A bank spokesperson told IPS the safeguards review is “making good progress”, with a public update due Saturday.

“We are ramping up our standards to ensure the delivery of a strengthened policy framework which is more efficient and comprehensive; a system that will enable the Bank to assert its position as a force for good in sustainable development; a new policy framework that is clear to implement and to hold us accountable for,” the spokesperson said in a statement.

“[W]e are looking at how most appropriately to address the adverse impacts of discrimination and exclusion … along with how to cover vulnerable/disadvantaged issues such as sexual orientation.”

Lessons learned

Lawmakers on Wednesday also heard testimony about three past World Bank-supported projects: agricultural development initiatives in Uzbekistan, despite widespread findings of child and forced labour in that country’s important cotton industry; an oil pipeline between Chad and Cameroon that saw bank funds diverted by a corrupt and oppressive government in N’Djamena; and a series of palm oil plantations in Honduras that have led to the takeover of indigenous lands.

The Chad-Cameroon pipeline, worth some seven billion dollars “was meant to be transformational. Yet even an internal bank evaluation found the project had not contributed to poverty reduction but rather enriched the government of Chad – meaning more and more corruption and human rights violations,” Delphine Djiraibe, an attorney with the Chadian Association for the Promotion and Defence of Human Rights, told the hearing.

“We hope the U.S. Congress will put pressure on the World Bank Group to learn from the fiasco of this project and not keep repeating the same mistakes that lead to serious human rights violations and environmental degradation.”

On Thursday, over 180 global civil society groups accused the World Bank of directly facilitating a spate of large-scale land acquisitions through its annual publication of business-friendliness metrics known as the Doing Business index, as well as a new initiative called Benchmarking the Business of Agriculture. While such rankings measure how a country’s regulations impact on industry, critics say the widely watched indicators push governments to prioritise industry over poor and marginalised communities.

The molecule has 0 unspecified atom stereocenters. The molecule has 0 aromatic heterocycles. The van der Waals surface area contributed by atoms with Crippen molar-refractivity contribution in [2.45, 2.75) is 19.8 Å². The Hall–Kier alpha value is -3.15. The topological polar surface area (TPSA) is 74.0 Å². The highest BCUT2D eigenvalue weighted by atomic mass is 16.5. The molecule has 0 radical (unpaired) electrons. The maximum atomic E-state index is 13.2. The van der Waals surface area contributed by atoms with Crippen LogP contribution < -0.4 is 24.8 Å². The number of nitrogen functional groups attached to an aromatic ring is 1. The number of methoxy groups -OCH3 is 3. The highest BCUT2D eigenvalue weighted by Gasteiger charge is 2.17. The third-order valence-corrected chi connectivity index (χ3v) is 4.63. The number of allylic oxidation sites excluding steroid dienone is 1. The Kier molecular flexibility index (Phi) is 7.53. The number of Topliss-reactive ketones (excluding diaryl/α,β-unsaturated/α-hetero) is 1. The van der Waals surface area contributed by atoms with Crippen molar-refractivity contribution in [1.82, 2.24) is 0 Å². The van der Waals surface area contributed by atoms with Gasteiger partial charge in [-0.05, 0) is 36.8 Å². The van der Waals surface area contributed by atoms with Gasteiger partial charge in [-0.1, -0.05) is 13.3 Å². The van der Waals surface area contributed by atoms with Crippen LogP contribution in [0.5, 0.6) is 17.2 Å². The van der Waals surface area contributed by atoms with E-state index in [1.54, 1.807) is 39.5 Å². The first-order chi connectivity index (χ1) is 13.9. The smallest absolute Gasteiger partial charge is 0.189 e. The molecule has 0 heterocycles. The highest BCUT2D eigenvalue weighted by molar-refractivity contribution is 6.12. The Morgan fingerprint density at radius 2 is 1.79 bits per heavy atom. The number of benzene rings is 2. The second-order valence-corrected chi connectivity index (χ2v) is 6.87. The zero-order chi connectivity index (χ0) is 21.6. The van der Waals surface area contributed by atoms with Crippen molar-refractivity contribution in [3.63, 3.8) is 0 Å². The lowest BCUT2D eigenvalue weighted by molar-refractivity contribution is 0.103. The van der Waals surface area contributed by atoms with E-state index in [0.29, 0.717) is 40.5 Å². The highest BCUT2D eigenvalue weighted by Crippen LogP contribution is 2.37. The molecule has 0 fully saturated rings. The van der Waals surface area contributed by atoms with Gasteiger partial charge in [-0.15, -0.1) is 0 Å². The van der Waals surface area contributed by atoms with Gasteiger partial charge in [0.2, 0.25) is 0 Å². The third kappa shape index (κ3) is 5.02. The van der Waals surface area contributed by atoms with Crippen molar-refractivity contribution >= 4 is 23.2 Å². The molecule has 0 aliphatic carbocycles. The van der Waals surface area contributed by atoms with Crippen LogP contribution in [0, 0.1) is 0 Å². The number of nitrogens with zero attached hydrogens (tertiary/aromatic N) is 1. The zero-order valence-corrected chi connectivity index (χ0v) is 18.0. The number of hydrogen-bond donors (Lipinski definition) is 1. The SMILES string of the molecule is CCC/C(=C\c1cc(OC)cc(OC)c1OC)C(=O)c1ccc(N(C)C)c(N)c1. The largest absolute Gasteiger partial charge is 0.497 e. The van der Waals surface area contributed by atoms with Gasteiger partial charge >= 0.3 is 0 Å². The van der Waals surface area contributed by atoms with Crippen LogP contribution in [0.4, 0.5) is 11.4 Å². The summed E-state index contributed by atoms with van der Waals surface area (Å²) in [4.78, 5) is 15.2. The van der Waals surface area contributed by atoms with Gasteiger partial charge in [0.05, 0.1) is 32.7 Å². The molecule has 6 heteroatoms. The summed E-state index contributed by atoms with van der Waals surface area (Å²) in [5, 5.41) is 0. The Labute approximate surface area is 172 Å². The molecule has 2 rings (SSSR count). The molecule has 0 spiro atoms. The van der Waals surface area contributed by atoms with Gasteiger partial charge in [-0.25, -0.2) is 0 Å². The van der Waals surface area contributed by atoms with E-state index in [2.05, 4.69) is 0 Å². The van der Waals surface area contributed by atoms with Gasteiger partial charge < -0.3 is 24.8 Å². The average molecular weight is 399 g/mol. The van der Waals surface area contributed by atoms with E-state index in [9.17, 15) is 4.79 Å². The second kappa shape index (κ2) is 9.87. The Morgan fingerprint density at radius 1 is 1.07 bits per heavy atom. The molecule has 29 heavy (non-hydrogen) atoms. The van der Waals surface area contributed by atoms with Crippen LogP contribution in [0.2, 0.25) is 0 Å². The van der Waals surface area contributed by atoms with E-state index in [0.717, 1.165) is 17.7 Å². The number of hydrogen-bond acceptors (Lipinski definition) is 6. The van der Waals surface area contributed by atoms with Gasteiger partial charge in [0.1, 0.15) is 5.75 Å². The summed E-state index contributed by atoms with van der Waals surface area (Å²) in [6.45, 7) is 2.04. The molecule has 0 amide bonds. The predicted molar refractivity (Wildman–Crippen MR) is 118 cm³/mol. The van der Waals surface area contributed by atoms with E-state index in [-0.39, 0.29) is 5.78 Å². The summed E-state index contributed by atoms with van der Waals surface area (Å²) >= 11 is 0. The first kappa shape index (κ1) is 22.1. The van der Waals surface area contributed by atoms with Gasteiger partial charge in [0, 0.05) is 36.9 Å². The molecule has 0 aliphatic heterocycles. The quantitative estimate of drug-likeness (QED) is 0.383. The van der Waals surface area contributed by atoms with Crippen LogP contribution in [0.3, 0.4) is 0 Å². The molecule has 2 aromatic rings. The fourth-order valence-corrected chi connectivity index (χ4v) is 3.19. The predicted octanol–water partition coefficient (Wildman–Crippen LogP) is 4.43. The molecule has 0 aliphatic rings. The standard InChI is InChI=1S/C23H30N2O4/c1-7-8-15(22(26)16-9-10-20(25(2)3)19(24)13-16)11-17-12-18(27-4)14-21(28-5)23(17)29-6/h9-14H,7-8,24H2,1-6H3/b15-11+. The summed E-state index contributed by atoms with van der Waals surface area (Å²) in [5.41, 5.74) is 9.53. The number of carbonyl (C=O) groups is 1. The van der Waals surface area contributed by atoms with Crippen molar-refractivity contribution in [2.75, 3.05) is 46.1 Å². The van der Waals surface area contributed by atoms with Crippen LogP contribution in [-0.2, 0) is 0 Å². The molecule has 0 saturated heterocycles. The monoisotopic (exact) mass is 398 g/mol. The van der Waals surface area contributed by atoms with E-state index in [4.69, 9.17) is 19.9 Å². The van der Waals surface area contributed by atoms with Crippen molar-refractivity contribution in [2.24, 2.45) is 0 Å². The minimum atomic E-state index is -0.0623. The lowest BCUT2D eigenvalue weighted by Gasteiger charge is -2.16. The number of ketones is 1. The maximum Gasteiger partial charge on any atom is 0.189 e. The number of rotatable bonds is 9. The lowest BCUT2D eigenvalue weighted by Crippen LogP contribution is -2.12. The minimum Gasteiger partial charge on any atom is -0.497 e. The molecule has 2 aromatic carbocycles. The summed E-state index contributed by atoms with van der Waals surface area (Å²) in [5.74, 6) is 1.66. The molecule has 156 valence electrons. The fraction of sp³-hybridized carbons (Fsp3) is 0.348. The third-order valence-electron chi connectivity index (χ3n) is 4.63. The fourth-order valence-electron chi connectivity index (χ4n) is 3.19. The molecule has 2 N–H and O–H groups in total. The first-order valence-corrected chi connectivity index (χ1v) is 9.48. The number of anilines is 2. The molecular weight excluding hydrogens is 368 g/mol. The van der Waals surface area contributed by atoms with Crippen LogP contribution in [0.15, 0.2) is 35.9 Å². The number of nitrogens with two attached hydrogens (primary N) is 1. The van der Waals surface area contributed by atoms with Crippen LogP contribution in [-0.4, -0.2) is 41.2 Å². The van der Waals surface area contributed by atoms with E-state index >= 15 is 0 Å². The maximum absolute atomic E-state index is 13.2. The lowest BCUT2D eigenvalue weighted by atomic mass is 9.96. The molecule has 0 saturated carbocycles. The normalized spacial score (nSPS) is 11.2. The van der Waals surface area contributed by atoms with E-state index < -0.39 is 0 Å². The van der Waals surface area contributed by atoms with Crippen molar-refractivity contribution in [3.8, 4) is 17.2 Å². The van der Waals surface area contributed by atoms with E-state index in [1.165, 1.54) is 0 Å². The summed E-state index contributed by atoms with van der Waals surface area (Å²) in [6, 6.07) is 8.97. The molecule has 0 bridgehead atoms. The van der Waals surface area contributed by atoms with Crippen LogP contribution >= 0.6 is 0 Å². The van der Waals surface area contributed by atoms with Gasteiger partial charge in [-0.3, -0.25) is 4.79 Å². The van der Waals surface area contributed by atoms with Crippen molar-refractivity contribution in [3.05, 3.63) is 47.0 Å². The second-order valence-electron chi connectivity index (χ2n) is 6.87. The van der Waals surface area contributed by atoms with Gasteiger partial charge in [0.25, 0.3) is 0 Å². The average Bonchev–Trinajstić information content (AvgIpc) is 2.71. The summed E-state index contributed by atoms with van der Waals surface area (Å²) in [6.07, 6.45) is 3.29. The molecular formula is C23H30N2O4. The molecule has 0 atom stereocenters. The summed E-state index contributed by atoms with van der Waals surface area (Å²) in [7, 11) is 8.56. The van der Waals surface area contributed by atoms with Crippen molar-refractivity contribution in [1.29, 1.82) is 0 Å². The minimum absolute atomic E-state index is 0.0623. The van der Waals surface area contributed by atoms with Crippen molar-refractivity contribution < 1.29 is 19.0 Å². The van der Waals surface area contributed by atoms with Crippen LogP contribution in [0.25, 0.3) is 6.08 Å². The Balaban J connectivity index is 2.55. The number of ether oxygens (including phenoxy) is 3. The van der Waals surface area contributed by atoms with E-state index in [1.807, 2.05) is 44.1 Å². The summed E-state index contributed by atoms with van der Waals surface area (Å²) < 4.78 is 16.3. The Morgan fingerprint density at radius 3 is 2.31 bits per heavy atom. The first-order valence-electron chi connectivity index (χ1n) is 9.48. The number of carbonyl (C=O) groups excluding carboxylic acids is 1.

“The [Doing Business] framework is creating competition between nations to cut down economic regulations as well as environmental and social safeguards in order to score better in the ranking,” the Oakland Institute, a watchdog group, says in a new report on the issue.

“[T]he … ranking has the collateral effect of facilitating land grabbing by advocating for ‘protection of investors’ and property reforms that make land a marketable commodity and facilitate large-scale land acquisitions.”

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Lynchings on the Rise in Argentina http://www.ipsnews.net/2014/04/lynchings-rise-argentina/?utm_source=rss&utm_medium=rss&utm_campaign=lynchings-rise-argentina http://www.ipsnews.net/2014/04/lynchings-rise-argentina/#comments Thu, 10 Apr 2014 23:11:31 +0000 Fabiana Frayssinet http://www.ipsnews.net/?p=133574 The term “lynching”, which emerged in the United States and refers to vigilantism or a mob taking justice into its own hands, has now entered the vocabulary in a number of Latin American countries. But while in some countries of Central America and South America’s Andean region mob justice is a longstanding phenomenon, it is […]

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“Organised neighbours: Thief if we catch you, you’re not going to the police station, we’re going to lynch you!” Credit: Courtesy of the Cosecha Roja network

“Organised neighbours: Thief if we catch you, you’re not going to the police station, we’re going to lynch you!” Credit: Courtesy of the Cosecha Roja network

By Fabiana Frayssinet
BUENOS AIRES, Apr 10 2014 (IPS)

The term “lynching”, which emerged in the United States and refers to vigilantism or a mob taking justice into its own hands, has now entered the vocabulary in a number of Latin American countries.

But while in some countries of Central America and South America’s Andean region mob justice is a longstanding phenomenon, it is new in Argentina. What is not new, however, is that the targets are the same old victims: the darker-skinned poor, in a modern-day version of vigilante justice.